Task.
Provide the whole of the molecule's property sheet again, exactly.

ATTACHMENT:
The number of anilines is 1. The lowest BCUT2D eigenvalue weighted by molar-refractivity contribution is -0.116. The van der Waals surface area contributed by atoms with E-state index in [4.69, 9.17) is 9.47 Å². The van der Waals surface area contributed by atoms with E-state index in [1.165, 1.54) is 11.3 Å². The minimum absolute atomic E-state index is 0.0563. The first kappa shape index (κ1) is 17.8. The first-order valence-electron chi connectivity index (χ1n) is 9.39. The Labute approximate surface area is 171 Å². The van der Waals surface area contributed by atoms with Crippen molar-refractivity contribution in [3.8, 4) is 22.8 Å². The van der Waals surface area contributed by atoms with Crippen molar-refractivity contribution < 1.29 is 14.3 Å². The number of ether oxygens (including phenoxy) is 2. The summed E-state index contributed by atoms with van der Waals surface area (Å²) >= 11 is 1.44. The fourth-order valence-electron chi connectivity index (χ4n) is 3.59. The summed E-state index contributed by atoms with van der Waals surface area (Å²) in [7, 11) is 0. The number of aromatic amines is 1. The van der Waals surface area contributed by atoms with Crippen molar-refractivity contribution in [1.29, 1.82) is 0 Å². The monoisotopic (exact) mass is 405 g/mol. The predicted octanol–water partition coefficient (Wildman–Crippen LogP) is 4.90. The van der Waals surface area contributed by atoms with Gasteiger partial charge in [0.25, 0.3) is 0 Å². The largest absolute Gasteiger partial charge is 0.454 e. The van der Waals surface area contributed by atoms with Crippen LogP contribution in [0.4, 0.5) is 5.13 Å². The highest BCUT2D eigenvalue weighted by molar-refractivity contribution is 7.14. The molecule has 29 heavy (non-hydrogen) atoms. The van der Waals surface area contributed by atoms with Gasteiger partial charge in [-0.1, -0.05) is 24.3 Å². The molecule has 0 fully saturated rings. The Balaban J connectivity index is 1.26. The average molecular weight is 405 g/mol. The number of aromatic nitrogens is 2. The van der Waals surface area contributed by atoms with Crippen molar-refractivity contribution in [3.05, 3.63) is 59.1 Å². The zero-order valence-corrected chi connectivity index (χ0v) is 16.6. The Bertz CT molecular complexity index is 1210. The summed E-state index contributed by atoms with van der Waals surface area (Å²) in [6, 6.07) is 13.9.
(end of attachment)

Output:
The number of anilines is 1. The lowest BCUT2D eigenvalue weighted by molar-refractivity contribution is -0.116. The van der Waals surface area contributed by atoms with E-state index in [4.69, 9.17) is 9.47 Å². The van der Waals surface area contributed by atoms with E-state index in [1.165, 1.54) is 11.3 Å². The minimum absolute atomic E-state index is 0.0563. The first kappa shape index (κ1) is 17.8. The first-order valence-electron chi connectivity index (χ1n) is 9.39. The Labute approximate surface area is 171 Å². The van der Waals surface area contributed by atoms with Crippen molar-refractivity contribution in [3.8, 4) is 22.8 Å². The van der Waals surface area contributed by atoms with Crippen molar-refractivity contribution < 1.29 is 14.3 Å². The number of ether oxygens (including phenoxy) is 2. The summed E-state index contributed by atoms with van der Waals surface area (Å²) >= 11 is 1.44. The fourth-order valence-electron chi connectivity index (χ4n) is 3.59. The summed E-state index contributed by atoms with van der Waals surface area (Å²) in [7, 11) is 0. The number of aromatic amines is 1. The van der Waals surface area contributed by atoms with Crippen molar-refractivity contribution in [1.29, 1.82) is 0 Å². The monoisotopic (exact) mass is 405 g/mol. The predicted octanol–water partition coefficient (Wildman–Crippen LogP) is 4.90. The van der Waals surface area contributed by atoms with Gasteiger partial charge in [0.25, 0.3) is 0 Å². The largest absolute Gasteiger partial charge is 0.454 e. The van der Waals surface area contributed by atoms with Crippen LogP contribution in [0.4, 0.5) is 5.13 Å². The highest BCUT2D eigenvalue weighted by molar-refractivity contribution is 7.14. The molecule has 29 heavy (non-hydrogen) atoms. The van der Waals surface area contributed by atoms with Gasteiger partial charge in [-0.1, -0.05) is 24.3 Å². The molecule has 0 fully saturated rings. The Balaban J connectivity index is 1.26. The average molecular weight is 405 g/mol. The number of aromatic nitrogens is 2. The van der Waals surface area contributed by atoms with Crippen molar-refractivity contribution in [3.05, 3.63) is 59.1 Å². The zero-order valence-corrected chi connectivity index (χ0v) is 16.6. The Bertz CT molecular complexity index is 1210. The summed E-state index contributed by atoms with van der Waals surface area (Å²) in [6, 6.07) is 13.9.